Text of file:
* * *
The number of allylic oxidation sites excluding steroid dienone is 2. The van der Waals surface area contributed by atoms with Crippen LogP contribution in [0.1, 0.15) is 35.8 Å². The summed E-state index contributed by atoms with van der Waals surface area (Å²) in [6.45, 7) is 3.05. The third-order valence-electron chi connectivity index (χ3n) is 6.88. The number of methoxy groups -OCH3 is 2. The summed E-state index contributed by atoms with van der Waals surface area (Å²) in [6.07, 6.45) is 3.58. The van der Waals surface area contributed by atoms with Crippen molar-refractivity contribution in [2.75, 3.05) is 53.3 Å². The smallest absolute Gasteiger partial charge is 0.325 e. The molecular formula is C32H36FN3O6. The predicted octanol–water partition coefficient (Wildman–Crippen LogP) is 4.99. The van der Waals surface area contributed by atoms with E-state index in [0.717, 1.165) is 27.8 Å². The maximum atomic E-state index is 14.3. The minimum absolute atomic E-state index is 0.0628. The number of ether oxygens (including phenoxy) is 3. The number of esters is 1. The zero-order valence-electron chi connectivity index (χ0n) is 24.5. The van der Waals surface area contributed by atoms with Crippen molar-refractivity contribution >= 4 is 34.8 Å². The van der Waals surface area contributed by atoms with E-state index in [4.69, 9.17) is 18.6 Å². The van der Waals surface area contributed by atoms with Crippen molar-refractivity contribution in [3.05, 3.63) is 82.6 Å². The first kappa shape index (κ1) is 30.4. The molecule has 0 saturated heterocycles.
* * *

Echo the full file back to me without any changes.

The number of allylic oxidation sites excluding steroid dienone is 2. The van der Waals surface area contributed by atoms with Crippen LogP contribution in [0.1, 0.15) is 35.8 Å². The summed E-state index contributed by atoms with van der Waals surface area (Å²) in [6.45, 7) is 3.05. The third-order valence-electron chi connectivity index (χ3n) is 6.88. The number of methoxy groups -OCH3 is 2. The summed E-state index contributed by atoms with van der Waals surface area (Å²) in [6.07, 6.45) is 3.58. The van der Waals surface area contributed by atoms with Crippen molar-refractivity contribution in [2.75, 3.05) is 53.3 Å². The smallest absolute Gasteiger partial charge is 0.325 e. The molecular formula is C32H36FN3O6. The predicted octanol–water partition coefficient (Wildman–Crippen LogP) is 4.99. The van der Waals surface area contributed by atoms with E-state index in [0.717, 1.165) is 27.8 Å². The maximum atomic E-state index is 14.3. The minimum absolute atomic E-state index is 0.0628. The number of ether oxygens (including phenoxy) is 3. The number of esters is 1. The zero-order valence-electron chi connectivity index (χ0n) is 24.5. The van der Waals surface area contributed by atoms with Crippen molar-refractivity contribution >= 4 is 34.8 Å². The van der Waals surface area contributed by atoms with E-state index in [4.69, 9.17) is 18.6 Å². The van der Waals surface area contributed by atoms with Crippen molar-refractivity contribution in [3.05, 3.63) is 82.6 Å². The first kappa shape index (κ1) is 30.4. The molecule has 0 saturated heterocycles.